As the coronavirus pandemic rages in India, claiming thousands of lives, many Indians are turning to social media to demand that the government handle the public health crisis better. And now, the government is silencing these critics in its latest threat to the future of free speech on the internet in the world’s second-most populous country.
In recent weeks, the Indian government has requested that companies like Twitter take down content that it says contains misinformation about the Covid-19 pandemic. But critics say that India’s political leadership under Prime Minister Narendra Modi is using the premise of misinformation to overreach and suppress criticism of the administration’s handling of the pandemic.
A similar debate has also played out in the US around how companies like Twitter and Facebook should moderate harmful speech on their platforms, particularly when that speech comes from world leaders. But the issue has taken on an increased intensity in India, where the government is more aggressively and directly pressuring tech companies to block content it takes issue with.
“Internet companies are stuck between a rock and a hard place,” said Anupam Chander, a law professor at Georgetown University who focuses on the regulation of international speech online. “They face a government that is accusing them of essentially abetting a violation of law. At the same time, there are huge free expression concerns here.”
India is the world’s biggest democracy and has a history of robust political debate. Its constitution protects people’s rights to freedom of speech and expression — with some exceptions including for content it deems defamatory.
But under the Modi administration of the past several years, the country has expanded its internet regulation laws, giving it more power to censor and surveil its citizens online. The government has several levers to pressure US-based tech companies into compliance: It could arrest Facebook and Twitter staff in India if their employers don’t follow orders. Even further, India could yank Twitter or Facebook off the local internet in India entirely, as it recently did with TikTok and several major Chinese apps in June. And the government resorted to effectively shutting down the internet in Kashmir in February 2020 when it wanted to quiet political dissent in the region.
Now, the tension between US social media companies and the Indian government has reached an all-time high because of the fierce debate around Modi’s handling of the Covid-19 pandemic. And what happens next could determine whether Indians will continue to have the same kind of access to a relatively open social media environment or if the walls around what people are allowed to say online in India will close up even more. Some fear that the country may become more like China, where the government tightly controls its residents’ access to information and where US tech giants like Google and Facebook have tried — and failed — to operate successfully.
What happened with recent takedowns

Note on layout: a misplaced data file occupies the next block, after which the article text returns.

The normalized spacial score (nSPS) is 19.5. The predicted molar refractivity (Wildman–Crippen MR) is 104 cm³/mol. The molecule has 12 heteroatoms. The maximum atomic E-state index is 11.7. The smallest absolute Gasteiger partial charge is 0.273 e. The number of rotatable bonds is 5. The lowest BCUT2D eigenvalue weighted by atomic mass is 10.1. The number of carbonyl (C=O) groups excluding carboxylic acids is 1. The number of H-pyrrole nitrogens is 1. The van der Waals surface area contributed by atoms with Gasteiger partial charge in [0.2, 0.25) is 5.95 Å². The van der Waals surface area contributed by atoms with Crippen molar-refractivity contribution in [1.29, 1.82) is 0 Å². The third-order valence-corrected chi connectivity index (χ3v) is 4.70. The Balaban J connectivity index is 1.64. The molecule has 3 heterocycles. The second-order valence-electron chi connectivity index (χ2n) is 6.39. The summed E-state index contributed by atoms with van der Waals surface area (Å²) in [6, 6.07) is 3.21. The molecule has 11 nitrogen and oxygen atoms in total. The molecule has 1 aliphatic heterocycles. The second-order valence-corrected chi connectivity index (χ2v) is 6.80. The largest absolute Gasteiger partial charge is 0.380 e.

In recent days, Twitter and Facebook have taken down or blocked political content that’s critical of the Indian government.
On Wednesday, Facebook confirmed that it temporarily blocked posts with a #ResignModi hashtag in India, but it later said it was a mistake because of content associated with the hashtag that violated its policies. Facebook has since restored access to the hashtag.
Facebook declined to comment on how many or what takedown requests it has received from the Indian government in recent weeks. A source familiar with the company said Facebook only took down a small portion of the total requests it received.
In sharp contrast to Facebook, Twitter is more transparent and discloses takedown requests through an outside organization, Lumen. Twitter acknowledged that the Indian government asked it to take down several dozen tweets recently, which were about the Covid-19 pandemic in India, as first reported by Indian news site MediaNama.
Recode reviewed the more than 50 tweets that Twitter blocked or deleted at the request of the Indian government in recent weeks. While some could be considered misleading — including one viral image showing devastation in India supposedly related to the pandemic which Indian fact-checker AltNews reported to be outdated — it wasn’t clear what was misleading about several other posts, which appeared to be straightforward news and political commentary.
One of the blocked tweets, for example, is a link to a Vice news article about a mass Hindu religious bathing ritual being held in the river Ganges during the most recent Covid-19 surge — which has been widely reported in other outlets as well. Another is a satirical cartoon showing a caricature of Modi making a speech over burning coffins, with the prime minister saying, “Have never seen such huge crowds at a rally.”
The Indian Ministry of Electronics and Information Technology, which issues takedown requests to social media companies on behalf of the Indian government, did not respond to a request for comment. A spokesperson for Modi’s BJP Party also did not respond to a request for comment.
In response to Recode’s questions about how Twitter decides which posts to block or take down, a spokesperson for Twitter emailed Recode the following statement:
When we receive a valid legal request, we review it under both the Twitter Rules and local law. If the content violates Twitter’s Rules, the content will be removed from the service. If it is determined to be illegal in a particular jurisdiction, but not in violation of the Twitter Rules, we may withhold access to the content in India only.